When will Covid-19 end? When will life come back to normal? Will we ever get rid of the masks and the fear that this pandemic has induced upon us in the last two years? There are numerable questions around coronavirus with no definite answer insight. As the Wuhan-born coronavirus stretches well into 2022, there are a lot of debates, doubts, and a dilemma around how the next year will look like.
Just as things started to stabilize and life was getting back to normal, a new variant of the virus reopened the doors to uncertainty. If we look at the latest numbers, over 263.5 million confirmed cases and more than 5.2 million deaths have been reported globally as per the World Health Organization (WHO). With the new Omicron variant spreading, our fear has further deepened.
SARS-COV-2 variants and what do they mean?
Viruses like the SARS-COV-2 keep evolving with various genetic mutations. Genetic lineages of the virus have been emerging since the beginning. Now, there are Variants of Concerns (VOCs) and Variant of Interests (VOIs). The latest one Omicron is a VOC, just like the Delta variant that claimed over 5 million lives.
As per the Center for Disease Control and Prevention, the US health agency, some variants spread more quickly than others. Hence, the classification of the variants is based on how easily they spread, how severe symptoms it carries and how well the vaccines can protect us from the same.
Omicron (B.1.1.529) variant, first identified in South Africa, is highly contagious as compared to other variants and has many mutations.
The delta (B.1.617.2) variant, which was first identified in India, is highly transmissible and fueled severe cases than other variants.
The other alarming variants of concern and their timelines are mentioned below.
- Includes all descendent lineages.
° Only found in a subset of sequences
VOIs are generally less severe and are predicted to affect the characteristics of the virus.
Coronavirus variants are like the branches of a tree, a new branch growing out every now and then, and each one different from the other branches.
Will the Wuhan-born coronavirus continue to impact our lives in 2022?
What will the virus do in 2022?
Coronavirus may become less severe in the coming years as immunization expands and people acquire immunity. Thanks to the success in medical science, we’ve seen great progress in the last two years.
As per WHO, over 7.8 billion vaccine doses have been administered globally as of December 6, 2021, and around 36 countries moving to booster shots. This is a commendable figure and may help in limiting the fast spread of the pandemic. In 2022, we may see easier accessibility of vaccines and might be successful in breaking the link between infections and deaths.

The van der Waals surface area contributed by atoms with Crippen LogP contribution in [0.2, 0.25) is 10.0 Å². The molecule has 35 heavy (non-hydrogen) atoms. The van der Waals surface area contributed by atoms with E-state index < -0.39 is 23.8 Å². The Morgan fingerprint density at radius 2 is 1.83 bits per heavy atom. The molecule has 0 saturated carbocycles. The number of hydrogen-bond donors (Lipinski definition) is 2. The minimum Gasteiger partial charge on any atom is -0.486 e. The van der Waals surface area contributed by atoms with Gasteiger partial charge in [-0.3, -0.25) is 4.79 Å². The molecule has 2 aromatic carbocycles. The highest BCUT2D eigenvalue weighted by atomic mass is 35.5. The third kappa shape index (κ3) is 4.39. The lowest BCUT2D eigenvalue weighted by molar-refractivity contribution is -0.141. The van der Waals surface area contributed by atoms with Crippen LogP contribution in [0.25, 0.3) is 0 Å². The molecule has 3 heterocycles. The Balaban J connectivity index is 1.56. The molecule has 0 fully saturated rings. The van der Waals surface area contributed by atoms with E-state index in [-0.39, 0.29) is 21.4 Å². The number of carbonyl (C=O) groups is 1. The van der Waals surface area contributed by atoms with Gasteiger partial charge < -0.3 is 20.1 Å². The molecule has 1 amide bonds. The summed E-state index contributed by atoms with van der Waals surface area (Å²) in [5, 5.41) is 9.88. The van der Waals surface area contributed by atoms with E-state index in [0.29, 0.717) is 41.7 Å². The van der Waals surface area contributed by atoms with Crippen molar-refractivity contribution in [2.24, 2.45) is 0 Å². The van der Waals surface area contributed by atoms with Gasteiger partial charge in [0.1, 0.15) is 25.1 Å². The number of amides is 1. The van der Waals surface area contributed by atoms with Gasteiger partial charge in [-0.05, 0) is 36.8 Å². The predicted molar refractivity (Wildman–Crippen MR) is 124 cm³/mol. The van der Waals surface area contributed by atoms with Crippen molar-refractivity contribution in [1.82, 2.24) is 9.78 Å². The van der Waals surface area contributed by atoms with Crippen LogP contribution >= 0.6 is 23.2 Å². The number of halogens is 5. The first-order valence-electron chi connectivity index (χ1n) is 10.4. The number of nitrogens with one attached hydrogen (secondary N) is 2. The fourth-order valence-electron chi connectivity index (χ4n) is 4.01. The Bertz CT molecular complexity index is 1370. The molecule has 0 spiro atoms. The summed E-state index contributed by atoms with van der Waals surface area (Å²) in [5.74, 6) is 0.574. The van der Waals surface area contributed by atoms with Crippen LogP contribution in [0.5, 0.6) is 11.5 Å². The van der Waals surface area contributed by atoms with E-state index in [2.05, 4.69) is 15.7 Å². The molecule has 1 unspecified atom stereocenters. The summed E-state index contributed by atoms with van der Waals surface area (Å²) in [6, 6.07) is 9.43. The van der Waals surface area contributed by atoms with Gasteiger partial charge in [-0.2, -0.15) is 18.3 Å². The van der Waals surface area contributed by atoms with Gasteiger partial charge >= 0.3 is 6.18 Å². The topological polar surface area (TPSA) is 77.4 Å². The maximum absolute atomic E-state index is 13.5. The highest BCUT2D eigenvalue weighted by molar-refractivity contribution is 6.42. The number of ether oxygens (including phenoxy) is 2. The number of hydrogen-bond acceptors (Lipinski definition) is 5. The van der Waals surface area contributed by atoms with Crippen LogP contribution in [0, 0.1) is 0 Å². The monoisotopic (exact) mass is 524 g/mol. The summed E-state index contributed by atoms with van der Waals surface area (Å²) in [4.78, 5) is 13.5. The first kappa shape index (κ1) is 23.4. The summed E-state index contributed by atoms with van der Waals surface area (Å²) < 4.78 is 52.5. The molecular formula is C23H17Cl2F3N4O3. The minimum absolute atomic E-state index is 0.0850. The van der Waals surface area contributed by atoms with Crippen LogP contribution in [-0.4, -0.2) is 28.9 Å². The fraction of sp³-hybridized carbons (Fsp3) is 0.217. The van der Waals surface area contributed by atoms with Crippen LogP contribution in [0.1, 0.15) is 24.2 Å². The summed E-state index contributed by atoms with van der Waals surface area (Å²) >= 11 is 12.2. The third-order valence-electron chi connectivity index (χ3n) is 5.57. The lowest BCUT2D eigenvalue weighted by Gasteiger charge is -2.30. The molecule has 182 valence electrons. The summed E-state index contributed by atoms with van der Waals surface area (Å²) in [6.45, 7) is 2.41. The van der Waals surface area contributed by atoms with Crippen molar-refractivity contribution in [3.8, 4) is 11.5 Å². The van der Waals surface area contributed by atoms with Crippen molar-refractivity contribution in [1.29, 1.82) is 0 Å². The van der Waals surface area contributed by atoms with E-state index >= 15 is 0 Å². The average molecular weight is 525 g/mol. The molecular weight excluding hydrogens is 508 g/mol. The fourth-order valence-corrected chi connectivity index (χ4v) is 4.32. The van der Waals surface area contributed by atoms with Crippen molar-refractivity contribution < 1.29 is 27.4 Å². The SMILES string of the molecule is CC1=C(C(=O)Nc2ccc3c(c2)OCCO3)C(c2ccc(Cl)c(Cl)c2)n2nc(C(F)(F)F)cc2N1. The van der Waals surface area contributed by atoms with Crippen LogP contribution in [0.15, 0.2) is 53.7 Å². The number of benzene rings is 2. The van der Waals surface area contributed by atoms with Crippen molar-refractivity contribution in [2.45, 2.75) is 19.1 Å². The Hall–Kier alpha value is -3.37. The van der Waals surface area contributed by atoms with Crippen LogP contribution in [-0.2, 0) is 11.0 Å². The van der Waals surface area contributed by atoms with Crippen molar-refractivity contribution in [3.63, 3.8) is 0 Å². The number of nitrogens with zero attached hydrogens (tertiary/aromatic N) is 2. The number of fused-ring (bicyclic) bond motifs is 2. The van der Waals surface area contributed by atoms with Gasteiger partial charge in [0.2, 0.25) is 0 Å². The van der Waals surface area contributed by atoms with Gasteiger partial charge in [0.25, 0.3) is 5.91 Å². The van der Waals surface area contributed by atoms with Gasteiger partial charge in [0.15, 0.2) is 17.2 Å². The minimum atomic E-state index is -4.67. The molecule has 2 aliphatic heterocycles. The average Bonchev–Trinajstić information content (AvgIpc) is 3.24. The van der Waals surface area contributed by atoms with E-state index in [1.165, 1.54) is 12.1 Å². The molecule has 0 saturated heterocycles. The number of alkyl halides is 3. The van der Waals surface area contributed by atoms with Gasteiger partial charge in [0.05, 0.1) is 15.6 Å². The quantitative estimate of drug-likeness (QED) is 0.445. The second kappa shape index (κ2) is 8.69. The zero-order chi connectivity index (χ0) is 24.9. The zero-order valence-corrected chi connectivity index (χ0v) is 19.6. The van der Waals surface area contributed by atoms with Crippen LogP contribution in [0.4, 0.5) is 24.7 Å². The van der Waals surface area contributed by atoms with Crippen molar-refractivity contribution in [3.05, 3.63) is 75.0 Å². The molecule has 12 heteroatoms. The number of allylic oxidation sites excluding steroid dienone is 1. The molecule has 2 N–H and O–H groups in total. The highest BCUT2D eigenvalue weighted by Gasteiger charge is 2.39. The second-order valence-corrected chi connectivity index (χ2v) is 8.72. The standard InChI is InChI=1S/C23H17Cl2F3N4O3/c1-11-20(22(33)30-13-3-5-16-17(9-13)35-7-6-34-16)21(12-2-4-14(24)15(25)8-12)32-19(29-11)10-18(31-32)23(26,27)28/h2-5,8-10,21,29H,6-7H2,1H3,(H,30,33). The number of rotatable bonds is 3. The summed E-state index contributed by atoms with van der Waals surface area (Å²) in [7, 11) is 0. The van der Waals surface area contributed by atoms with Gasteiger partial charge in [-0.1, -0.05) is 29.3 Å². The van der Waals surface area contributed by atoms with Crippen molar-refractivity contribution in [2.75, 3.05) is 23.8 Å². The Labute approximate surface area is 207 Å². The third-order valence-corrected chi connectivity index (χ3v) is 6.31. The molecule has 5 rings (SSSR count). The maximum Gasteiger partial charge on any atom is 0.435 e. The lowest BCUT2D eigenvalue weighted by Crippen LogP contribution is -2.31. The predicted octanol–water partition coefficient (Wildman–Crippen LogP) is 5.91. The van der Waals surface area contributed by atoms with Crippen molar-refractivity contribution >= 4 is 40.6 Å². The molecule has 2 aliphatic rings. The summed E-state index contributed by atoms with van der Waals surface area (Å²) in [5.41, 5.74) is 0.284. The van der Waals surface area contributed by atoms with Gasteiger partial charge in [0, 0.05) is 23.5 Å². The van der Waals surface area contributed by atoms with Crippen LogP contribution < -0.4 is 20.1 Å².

Scientists are working round the clock to develop vaccines for new variants like Omicron. So, in 2022, if there are more variants in line, we surely will have the pharma giants like Pfizer and Moderna coming to the rescue. Polio vaccines took 20 years to just enter the early trial stage after development, but coronavirus vaccines did create commendable history in terms of development and administration of shots.
As per experts’ suggestion, we might need to take one to two booster shots every year in the future to contain the virus. It may take decades to get common cold like immunity to the coronavirus.
Vaccine mandates will see a huge pick up in the coming years. As of now, vaccines are compulsory for all adults in Indonesia, Micronesia and Turkmenistan and almost all countries might move towards it especially for the working population. Canada, Denmark, Hungary, Italy, Fiji, Costa Rica, Russia, Saudi Arabia , Egypt, Latvia, Ukraine, Turkey, Tunisia and the United States have made vaccination compulsory for government and private sector workforce. So, in 2022, there are chances that your vaccine certificate may become your personal ID. The Czech Republic, Austria and Bulgaria have already made vaccines compulsory for access to public spaces.
The whole idea behind this move is to acquire herd immunity and stop the spread. As 2021 nears the end, we have understood the virus better and are better equipped to fight with it. The United Kingdom and the United States have approved the oral pill to treat symptomatic virus – Molnupiravir. Hence, the living with the virus may become a little easier next year. The new normal, as we step into 2022, will be living with the less deadly virus.
To sum it all up, the world will need to address vaccine equity while masks and social distancing continues. Travel and other businesses may bounce back, but our vaccine certificates will be the most important document in 2022. Our lives will take a step towards normalization, but this will be a post-pandemic normal.